WJBF – Makeda Tené is an actress, singer, ‘Momager’ (a mother who manages their child actor/singer, etc.), and now, she holds the title of author as she has just penned her book, My Kid Wants to Be an Actor!? Now What?: 8 Steps to Getting Your Child Started on the Path to a Successful Acting Career.

WJBF Digital sits down with Makeda Tené as she discusses her journey which started right here in Augusta, Georgia and landed her in Los Angeles, California, where she now resides.

Let’s get started on your journey. You’re from Augusta. What made you want to become an actress and a singer?

My uncle is Tyrone Butler, and he started the Augusta Mini Theater a long time ago. So I started going to his theater company, and I got such a wonderful sense for acting. Of course, I went to John S. Davidson Fine Arts School so after that, that was it. I was like, ‘I wanna do this for life.’ I loved it. I actually begged my parents to take me to L.A. even back then. I was like, ‘Please, please. I wanna go to L.A. I wanna go to New York. I make it. I can do it, I can do it.’ So I always promised myself that if I had a son or a daughter who wanted to be in this industry, I would move to L.A. But I’m already in L.A. so my son had it really easy. (Laughs)

Your uncle Tyrone Butler is the founder of The Augusta Mini Theatre, who just celebrated their 47th anniversary. The Augusta Mini Theatre is the first arts school in Augusta to offer all performing arts disciplines under one roof. How did the Augusta Mini Theatre, even though that’s your family, how shape you as an artist?

Even though it is our family, if anyone knows Mr. Tyrone J. Butler, he doesn’t necessarily give preference to family. So, he treated us the same. When my brothers and I were in acting, if you didn’t do something right, he would let you know it. You did not get a pass. He and my auntie Judy [Judith Simon-Butler] would pretty much treat us the same as they treated everyone else. And I think that helped me learn that you don’t get any free passes in this life. So, I had to be as excellent or even more so that people wouldn’t say, ‘Oh, that’s Mr. Butler’s niece so he’s giving her a pass.’ So, I think that just helped my excellence just continue to grow, and I’m a perfectionist to this day. I want everything to be perfect either when I’m writing my shows or when I’m on stage sometimes I’m directing myself. I think that helped me strive for excellence. Just to see that the people in my family were striving for excellence, and hey, this is what is expected of me, too. No free pass.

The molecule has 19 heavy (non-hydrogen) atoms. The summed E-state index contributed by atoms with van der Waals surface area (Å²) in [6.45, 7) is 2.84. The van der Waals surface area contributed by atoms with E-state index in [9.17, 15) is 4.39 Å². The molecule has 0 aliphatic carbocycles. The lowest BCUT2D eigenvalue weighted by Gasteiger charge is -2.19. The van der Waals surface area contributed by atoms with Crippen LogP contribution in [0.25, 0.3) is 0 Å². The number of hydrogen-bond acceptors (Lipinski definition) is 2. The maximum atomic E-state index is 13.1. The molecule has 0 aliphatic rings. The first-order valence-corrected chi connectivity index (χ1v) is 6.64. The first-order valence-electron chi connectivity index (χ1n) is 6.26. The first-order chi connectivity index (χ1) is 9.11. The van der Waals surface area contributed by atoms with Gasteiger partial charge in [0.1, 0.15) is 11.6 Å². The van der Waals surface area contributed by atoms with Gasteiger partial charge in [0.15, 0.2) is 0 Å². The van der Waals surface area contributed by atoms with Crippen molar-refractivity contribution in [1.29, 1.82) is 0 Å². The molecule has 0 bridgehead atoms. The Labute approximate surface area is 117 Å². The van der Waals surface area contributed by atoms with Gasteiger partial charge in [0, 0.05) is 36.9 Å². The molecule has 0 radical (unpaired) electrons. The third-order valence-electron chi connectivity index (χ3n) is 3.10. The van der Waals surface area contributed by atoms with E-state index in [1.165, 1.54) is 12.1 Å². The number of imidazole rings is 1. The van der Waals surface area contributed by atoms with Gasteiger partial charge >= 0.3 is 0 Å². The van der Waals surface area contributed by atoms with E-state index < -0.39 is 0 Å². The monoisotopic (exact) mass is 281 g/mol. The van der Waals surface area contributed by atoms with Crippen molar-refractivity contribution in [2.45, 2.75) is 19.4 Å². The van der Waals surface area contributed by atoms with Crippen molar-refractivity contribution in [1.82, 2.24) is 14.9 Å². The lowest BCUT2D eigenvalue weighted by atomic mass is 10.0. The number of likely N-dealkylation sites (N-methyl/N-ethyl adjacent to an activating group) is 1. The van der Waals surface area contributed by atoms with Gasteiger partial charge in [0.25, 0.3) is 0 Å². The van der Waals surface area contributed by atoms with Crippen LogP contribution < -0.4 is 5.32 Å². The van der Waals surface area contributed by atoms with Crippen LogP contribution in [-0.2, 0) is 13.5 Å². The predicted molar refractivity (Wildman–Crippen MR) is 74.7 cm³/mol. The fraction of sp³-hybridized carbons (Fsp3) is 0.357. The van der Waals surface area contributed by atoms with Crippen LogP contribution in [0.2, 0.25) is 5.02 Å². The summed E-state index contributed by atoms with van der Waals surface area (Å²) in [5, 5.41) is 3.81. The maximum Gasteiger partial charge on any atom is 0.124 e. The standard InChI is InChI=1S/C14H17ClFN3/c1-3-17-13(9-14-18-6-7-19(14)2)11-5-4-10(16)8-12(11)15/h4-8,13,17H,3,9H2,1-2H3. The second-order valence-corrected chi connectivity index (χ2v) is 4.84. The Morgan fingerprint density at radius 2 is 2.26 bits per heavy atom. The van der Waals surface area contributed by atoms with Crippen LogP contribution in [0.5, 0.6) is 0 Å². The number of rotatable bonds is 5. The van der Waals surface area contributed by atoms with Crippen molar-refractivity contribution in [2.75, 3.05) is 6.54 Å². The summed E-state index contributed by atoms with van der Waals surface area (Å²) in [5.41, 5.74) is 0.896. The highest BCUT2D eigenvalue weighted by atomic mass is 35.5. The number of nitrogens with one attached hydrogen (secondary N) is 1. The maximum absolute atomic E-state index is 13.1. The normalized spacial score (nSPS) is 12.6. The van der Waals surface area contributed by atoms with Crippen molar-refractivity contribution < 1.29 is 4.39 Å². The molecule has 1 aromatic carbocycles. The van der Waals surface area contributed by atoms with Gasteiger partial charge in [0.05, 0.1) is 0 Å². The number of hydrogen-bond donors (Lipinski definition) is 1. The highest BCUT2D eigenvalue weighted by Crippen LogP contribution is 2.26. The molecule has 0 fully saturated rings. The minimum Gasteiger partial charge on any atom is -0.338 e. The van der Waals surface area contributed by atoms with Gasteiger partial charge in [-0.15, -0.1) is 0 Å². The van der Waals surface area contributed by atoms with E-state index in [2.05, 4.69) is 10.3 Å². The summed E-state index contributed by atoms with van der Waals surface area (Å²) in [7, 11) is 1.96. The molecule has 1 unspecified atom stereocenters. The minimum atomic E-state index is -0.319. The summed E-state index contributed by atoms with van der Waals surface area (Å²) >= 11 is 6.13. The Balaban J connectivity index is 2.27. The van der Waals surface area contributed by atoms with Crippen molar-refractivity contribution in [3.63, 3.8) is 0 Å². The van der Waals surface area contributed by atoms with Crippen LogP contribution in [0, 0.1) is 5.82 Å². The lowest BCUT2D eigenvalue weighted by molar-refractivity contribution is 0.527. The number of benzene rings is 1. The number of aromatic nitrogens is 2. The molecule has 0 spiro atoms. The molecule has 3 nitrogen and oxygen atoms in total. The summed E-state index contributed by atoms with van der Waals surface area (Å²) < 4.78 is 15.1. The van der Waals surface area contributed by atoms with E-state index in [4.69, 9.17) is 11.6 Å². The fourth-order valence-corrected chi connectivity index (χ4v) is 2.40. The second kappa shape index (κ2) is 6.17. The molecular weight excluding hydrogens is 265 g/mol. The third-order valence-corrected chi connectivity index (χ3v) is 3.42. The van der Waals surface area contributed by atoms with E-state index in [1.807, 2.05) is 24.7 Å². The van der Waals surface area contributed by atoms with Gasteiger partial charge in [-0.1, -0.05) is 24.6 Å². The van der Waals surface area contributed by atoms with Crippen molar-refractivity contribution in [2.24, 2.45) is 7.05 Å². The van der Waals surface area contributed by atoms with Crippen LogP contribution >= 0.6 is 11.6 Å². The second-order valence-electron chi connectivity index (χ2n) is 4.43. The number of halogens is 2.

As a Davidson Fine Arts alum, how did being a student there shape your career as far as getting into entertainment?

Davidson, to this day, is like the best school ever in life. I love Davidson. Davidson to me – I even spoke about it in my book – is like that Fame school in New York (on television). There was school called Fame, where you just dance and sing in the hallways, and everything was beautiful and like your whole life was a musical. That’s how I felt at Davidson; my life was a musical. I loved it from 5th through 12th grade; I didn’t want to leave. I loved that place. I was able to play piano, I was able to dance, do ballet… I also went to the Augusta Ballet. So, Davidson allowed me to touch into all these different things that I never knew that I was interested in by just being available. Whether it’s guitar or violin, I got to taste and touch it all. So, I think that really helped make me more of a consummate artist, and so I can kind of relate to a lot of different types of artistry whether you’re doing opera singer – which was I do – or jazz or some rock because at Davidson we had it all. So, I think it helped me appreciate all disciplines and have respect for everyone no matter what they are doing in the arts.

You are mostly known for your one woman show, Love In Concert. Can you tell us a little about that?

Love In Concert is something I created because when I came to L.A. I found that there weren’t a lot of parts “written” for me. I started off as an opera singer; I also dance. A lot of times I would go into auditions, and I would sing something, and people would say, ‘You don’t look like how you sound.’ What am I supposed to sound like? I guess they weren’t expecting to see me; I’m supposed to do a crooning R&B song, I guess. I wanted to do something that I felt that I could express so in this piece, it’s a one woman show. I’m able to sing, I can play piano, and I can do everything that I feel like is me. This is a show written by me. The character is not my name, but the character is KiKi McCall. It’s loosely based on some experiences I’ve had in my life. It was a character that I could embrace. I did it because my mother would always say, ‘You should always create opportunities for yourself, and don’t wait for Hollywood to pick because they might not pick you. And that’s okay because you pick yourself.’ Look at Issa Rae, Tyler Perry. You do what you do, you make your own genre and your own niche, and you get in it. So, that’s why I created because I wanted something that was for me and written for [and by] me so I wrote it.